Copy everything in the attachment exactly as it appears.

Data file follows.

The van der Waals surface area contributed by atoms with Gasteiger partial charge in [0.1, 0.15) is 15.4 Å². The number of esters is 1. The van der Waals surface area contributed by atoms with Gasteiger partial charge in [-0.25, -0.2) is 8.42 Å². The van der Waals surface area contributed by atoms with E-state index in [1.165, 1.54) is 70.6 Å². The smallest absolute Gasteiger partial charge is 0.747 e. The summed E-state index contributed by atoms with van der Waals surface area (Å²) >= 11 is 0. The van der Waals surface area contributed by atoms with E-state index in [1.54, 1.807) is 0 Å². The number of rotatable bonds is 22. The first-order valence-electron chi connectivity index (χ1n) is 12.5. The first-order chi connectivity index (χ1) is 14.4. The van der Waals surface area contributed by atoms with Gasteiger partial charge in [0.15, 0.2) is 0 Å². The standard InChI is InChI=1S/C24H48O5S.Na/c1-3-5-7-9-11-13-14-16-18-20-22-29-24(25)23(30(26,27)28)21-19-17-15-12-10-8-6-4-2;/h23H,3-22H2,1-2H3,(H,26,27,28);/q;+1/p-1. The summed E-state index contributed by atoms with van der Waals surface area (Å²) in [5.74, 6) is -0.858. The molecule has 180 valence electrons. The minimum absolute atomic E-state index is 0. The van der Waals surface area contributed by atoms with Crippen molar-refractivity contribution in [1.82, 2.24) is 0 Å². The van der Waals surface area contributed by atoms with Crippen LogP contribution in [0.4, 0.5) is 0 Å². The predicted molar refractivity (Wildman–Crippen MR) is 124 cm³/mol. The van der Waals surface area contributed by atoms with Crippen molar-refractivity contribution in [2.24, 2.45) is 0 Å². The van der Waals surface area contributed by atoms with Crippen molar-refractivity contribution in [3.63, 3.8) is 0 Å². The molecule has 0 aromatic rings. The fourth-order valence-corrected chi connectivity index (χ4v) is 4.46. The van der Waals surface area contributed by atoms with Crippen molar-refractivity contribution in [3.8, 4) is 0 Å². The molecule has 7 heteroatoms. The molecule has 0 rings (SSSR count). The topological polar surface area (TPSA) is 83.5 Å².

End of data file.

The van der Waals surface area contributed by atoms with Gasteiger partial charge in [0.1, 0.15) is 15.4 Å². The number of esters is 1. The van der Waals surface area contributed by atoms with Gasteiger partial charge in [-0.25, -0.2) is 8.42 Å². The van der Waals surface area contributed by atoms with E-state index in [1.165, 1.54) is 70.6 Å². The smallest absolute Gasteiger partial charge is 0.747 e. The summed E-state index contributed by atoms with van der Waals surface area (Å²) >= 11 is 0. The van der Waals surface area contributed by atoms with E-state index in [1.54, 1.807) is 0 Å². The number of rotatable bonds is 22. The first-order valence-electron chi connectivity index (χ1n) is 12.5. The first-order chi connectivity index (χ1) is 14.4. The van der Waals surface area contributed by atoms with Gasteiger partial charge in [0.15, 0.2) is 0 Å². The standard InChI is InChI=1S/C24H48O5S.Na/c1-3-5-7-9-11-13-14-16-18-20-22-29-24(25)23(30(26,27)28)21-19-17-15-12-10-8-6-4-2;/h23H,3-22H2,1-2H3,(H,26,27,28);/q;+1/p-1. The summed E-state index contributed by atoms with van der Waals surface area (Å²) in [5.74, 6) is -0.858. The molecule has 180 valence electrons. The minimum absolute atomic E-state index is 0. The van der Waals surface area contributed by atoms with Crippen molar-refractivity contribution in [1.82, 2.24) is 0 Å². The van der Waals surface area contributed by atoms with Crippen LogP contribution in [0.4, 0.5) is 0 Å². The predicted molar refractivity (Wildman–Crippen MR) is 124 cm³/mol. The van der Waals surface area contributed by atoms with Crippen molar-refractivity contribution in [2.24, 2.45) is 0 Å². The van der Waals surface area contributed by atoms with Crippen molar-refractivity contribution in [3.63, 3.8) is 0 Å². The molecule has 0 aromatic rings. The fourth-order valence-corrected chi connectivity index (χ4v) is 4.46. The van der Waals surface area contributed by atoms with Crippen molar-refractivity contribution in [3.8, 4) is 0 Å². The molecule has 7 heteroatoms. The molecule has 0 rings (SSSR count). The topological polar surface area (TPSA) is 83.5 Å².